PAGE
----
thf125264g
This is the view of the New York skyline and the Hudson River that Schreckengost saw on his trips to the city and later interpreted in the Jazz Bowl. THF125264g

thf88364
Skyscrapers, a luxury ocean liner, cocktails on a tray, and liquor bottles represent a night on the town. THF88364

The Famous Client
In early 1931, the finished bowl was delivered to New York. The pleased patron who had commissioned it immediately ordered two additional punch bowls. To Schreckengost’s delight, the patron turned out to be Eleanor Roosevelt, then First Lady of New York State. Mrs. Roosevelt had commissioned the bowl to celebrate her husband Franklin D. Roosevelt’s 1930 reelection as governor. She presumably placed one bowl in the Governor’s Residence in Albany, one in the Roosevelts’ home in Hyde Park, and one in their Manhattan apartment. When the Roosevelts moved into the White House in 1933, after Franklin D. Roosevelt’s election as President, one of the bowls made its way there as well.

thf208655
Eleanor Roosevelt commissioned the Jazz Bowl to celebrate her husband’s 1930 reelection as governor of New York.
THF208655

Mass Producing the Jazz Bowl?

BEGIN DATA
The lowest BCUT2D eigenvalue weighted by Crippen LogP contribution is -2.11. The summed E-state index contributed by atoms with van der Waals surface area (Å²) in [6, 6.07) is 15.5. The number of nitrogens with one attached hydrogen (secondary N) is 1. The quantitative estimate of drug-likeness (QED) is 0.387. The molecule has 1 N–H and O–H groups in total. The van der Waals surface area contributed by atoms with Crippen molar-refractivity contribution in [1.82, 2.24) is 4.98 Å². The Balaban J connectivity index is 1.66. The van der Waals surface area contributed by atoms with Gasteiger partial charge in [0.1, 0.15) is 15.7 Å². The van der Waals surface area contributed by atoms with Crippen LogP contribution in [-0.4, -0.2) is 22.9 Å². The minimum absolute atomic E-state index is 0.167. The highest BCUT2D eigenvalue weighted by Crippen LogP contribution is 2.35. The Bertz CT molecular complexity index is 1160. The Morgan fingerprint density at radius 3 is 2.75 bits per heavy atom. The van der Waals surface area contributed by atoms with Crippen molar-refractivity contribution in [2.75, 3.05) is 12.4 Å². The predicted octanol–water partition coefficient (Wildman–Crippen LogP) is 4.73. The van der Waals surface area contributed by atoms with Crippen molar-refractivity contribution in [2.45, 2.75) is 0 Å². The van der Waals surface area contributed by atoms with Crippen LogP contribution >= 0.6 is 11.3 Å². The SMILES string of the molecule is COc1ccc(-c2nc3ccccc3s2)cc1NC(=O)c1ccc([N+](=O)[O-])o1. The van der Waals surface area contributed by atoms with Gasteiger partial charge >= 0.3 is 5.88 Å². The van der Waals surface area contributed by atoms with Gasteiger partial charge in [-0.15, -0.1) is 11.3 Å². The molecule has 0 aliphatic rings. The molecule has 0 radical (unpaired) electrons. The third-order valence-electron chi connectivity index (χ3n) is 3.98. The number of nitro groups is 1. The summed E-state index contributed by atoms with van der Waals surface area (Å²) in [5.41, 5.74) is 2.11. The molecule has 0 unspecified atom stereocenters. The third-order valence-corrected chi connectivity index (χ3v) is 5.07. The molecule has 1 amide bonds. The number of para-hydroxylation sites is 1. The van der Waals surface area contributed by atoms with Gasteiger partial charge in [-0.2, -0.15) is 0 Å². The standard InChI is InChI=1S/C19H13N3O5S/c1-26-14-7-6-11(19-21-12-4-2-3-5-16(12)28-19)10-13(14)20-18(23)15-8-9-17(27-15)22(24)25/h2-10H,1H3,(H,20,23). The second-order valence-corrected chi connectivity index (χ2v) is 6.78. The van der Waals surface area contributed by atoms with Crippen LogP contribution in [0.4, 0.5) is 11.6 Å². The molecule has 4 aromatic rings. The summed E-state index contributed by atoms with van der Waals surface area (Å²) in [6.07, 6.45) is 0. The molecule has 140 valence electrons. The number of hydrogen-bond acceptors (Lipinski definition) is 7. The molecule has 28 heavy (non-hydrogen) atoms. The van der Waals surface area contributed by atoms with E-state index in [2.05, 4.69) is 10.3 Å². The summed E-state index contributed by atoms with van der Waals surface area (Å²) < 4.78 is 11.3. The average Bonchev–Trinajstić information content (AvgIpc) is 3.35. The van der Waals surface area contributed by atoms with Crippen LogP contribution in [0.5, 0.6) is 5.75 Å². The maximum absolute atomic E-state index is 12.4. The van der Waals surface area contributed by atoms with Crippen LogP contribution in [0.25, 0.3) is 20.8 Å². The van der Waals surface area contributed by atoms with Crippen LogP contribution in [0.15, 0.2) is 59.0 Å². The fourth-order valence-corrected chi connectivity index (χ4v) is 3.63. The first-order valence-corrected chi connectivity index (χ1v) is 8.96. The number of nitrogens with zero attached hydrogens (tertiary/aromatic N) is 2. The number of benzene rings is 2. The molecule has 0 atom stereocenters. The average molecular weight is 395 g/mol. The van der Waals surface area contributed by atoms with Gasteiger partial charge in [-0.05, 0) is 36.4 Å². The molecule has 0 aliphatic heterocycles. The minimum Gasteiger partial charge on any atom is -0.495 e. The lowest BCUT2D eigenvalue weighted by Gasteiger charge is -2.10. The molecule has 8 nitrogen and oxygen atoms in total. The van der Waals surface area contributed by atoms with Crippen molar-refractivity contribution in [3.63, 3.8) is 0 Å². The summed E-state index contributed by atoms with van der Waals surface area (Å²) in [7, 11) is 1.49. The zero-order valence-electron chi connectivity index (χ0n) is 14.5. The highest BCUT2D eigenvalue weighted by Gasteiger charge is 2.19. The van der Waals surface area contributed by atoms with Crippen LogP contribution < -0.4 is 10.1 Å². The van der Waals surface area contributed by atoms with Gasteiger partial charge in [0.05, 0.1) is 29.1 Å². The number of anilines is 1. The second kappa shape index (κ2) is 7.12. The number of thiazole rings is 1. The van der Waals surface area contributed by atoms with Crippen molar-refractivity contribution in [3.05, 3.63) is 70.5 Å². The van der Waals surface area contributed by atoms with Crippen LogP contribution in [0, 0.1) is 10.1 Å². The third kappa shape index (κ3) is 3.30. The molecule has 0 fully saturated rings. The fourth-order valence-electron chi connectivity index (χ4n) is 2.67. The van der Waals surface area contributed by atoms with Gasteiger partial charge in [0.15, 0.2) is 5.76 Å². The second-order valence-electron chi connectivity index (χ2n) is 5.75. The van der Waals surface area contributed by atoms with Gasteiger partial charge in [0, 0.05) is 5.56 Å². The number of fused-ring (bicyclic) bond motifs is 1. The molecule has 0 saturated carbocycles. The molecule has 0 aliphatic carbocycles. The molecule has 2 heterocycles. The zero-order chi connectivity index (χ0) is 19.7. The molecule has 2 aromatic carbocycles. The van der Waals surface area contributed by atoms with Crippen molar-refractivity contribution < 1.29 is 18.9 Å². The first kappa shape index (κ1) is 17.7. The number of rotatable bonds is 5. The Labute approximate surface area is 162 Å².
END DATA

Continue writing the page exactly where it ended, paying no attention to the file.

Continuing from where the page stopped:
Immediately after the Jazz Bowl was delivered to Eleanor Roosevelt, the New York City gallery placed an order for fifty identical bowls. Unfortunately, Schreckengost’s process was laborious--it took Cowan Pottery’s artisans an entire day to produce the incised decoration on Mrs. Roosevelt’s version. Cowan Pottery sought to mass produce the punch bowl, simplifying the original design to create a second and third version the company originally marketed as “The New Yorker.”

The Henry Ford’s bowl is the third version, known informally as “The Poor Man’s Jazz Bowl.” It is slightly smaller than the original and the decoration is raised, rather than scratched into the surface. No one knows exactly, but perhaps fifty of the original version, only a few of the unsuccessful second version, and possibly twenty of the third version of the Jazz Bowl were made in total. The whereabouts of many of the Jazz Bowls are not known, though they appear periodically on the art market and are acquired by eager collectors. Even the present location of the bowls made for Eleanor Roosevelt seems to be a mystery.

Jazz Bowl as Icon
The “Poor Man’s Jazz Bowl” didn’t save the Cowan Pottery from the ravages of the Great Depression -- by the end of 1931, the company folded. Viktor Schreckengost moved on, continuing to teach at the Cleveland Institute of Art and pursuing freelance design for several firms. His Jazz Bowl would come to be recognized as a visual icon of the Jazz Age in America.

Charles Sable is Curator of Decorative Arts at The Henry Ford. This post originally ran as part of our Pic of the Month series.

manufacturing, presidents, music, Henry Ford Museum, by Charles Sable, decorative arts, making, art, furnishings

Facebook Comments